The White House has rejected previous calls for pardons for undocumented immigrants, asserting that a pardon cannot be used to grant people lawful immigration status. However, for legally present immigrants who already have status, but who face the risk of deportation based on minor and old convictions, a presidential pardon could provide durable protection against deportation that could not be undone by any future president.

Many of those who would be affected by the pardon were convicted of minor offenses, such as jumping a turnstile. In many cases, the offenses occurred decades ago. The letter joins Local Progress members with over 100 immigrant rights groups who made the same request to the president late last month. Forgiving all immigration consequences of convictions would guarantee that individuals can stay with their families and in their communities. Local Progress is a network of progressive local elected officials from around the country united by our shared commitment to equal justice under law, shared prosperity, sustainable and livable cities, and good government that serves the public interest. Local Progress is staffed by the Center for Popular Democracy.

As local elected officials, the signers of the letter see the impacts of a broken immigration system up close and in their communities, every day. Indeed, localities are often forced to deal with the consequences of deportation, be it in a family, business, child or broader neighborhood.

“As an immigrant who legally came to this country as a child, I have a brother and a sister who could be deported if they had committed a misdemeanor anytime in the last 58 years.  So this is personal,” Nurse said.

Kriseman added: “I applaud Councilman Karl Nurse for joining this effort and offer my enthusiastic support. I trust President Obama will do the right thing for our immigrant families in his remaining days in office.”

There is a significant historical precedent for this type of presidential pardon.

Categorical pardons have been used to grant clemency to broad classes of people in the past by presidents ranging from Abraham Lincoln to Jimmy Carter, the latter of whom issued a pardon to approximately half a million men who had broken draft laws to avoid serving in the Vietnam War.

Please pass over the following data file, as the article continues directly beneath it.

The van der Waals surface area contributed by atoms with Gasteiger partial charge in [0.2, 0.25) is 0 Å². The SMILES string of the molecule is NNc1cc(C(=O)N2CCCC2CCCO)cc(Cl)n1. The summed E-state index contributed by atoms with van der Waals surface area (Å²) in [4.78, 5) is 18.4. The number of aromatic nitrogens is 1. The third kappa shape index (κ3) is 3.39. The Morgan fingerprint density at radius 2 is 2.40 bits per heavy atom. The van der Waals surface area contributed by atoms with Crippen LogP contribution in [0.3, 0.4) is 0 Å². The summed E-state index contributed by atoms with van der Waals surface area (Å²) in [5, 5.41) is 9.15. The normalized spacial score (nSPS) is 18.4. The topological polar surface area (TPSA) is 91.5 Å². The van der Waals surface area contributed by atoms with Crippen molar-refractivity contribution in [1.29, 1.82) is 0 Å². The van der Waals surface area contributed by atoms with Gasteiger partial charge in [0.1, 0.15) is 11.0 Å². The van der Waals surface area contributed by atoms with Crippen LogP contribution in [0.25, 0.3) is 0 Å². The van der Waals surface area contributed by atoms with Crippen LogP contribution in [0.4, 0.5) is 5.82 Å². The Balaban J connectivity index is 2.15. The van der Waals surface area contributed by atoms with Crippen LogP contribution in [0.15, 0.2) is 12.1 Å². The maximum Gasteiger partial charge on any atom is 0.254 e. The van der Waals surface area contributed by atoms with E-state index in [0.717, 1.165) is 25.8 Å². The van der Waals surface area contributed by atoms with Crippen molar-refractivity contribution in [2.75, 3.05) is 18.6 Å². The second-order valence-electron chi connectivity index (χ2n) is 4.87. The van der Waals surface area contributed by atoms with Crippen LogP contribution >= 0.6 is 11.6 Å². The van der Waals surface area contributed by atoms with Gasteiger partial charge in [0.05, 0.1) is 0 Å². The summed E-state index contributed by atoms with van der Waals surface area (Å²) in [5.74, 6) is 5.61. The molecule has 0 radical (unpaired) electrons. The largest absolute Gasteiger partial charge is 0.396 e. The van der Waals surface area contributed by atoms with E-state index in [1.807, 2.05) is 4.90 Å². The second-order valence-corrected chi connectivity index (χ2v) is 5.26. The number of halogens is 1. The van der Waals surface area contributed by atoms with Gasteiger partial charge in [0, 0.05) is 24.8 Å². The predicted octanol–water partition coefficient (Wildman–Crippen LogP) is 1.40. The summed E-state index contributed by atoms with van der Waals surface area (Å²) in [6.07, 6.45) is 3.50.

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Gus Bilirakis named to key house health-care panel

U.S. Rep. Gus Bilirakis has been appointed to serve on the House Energy and Commerce Subcommittee on Health, a key congressional panel with jurisdiction over the repeal and replacement of Obamacare, as well as oversight of medical research and public health issues.

“I’m honored to have been selected to serve on this important subcommittee, where I will be working with my colleagues to solve the biggest problems facing our nation’s health care system,” said Bilirakis, a Tarpon Springs Republican. “I look forward to gathering input from constituents and stakeholders from Florida’s 12th District every step of the way. After all, we need to focus on empowering patients, not Washington, D.C.”

House Speaker Paul Ryan said: “Gus’s dedication to conservative health care solutions will help put Florida and the nation on the right path toward affordable, patient-centered care. As a member of Energy and Commerce’s health subcommittee, Gus will play a critical role in making our plan to repeal and replace Obamacare a reality—I’m glad he’ll be at the front lines.”

In a speech on the House floor, Bilirakis said, “Families across Florida are feeling the burden of Obamacare. Premiums have skyrocketed an average of 19 percent in our state, and insurers are fleeing the market left and right.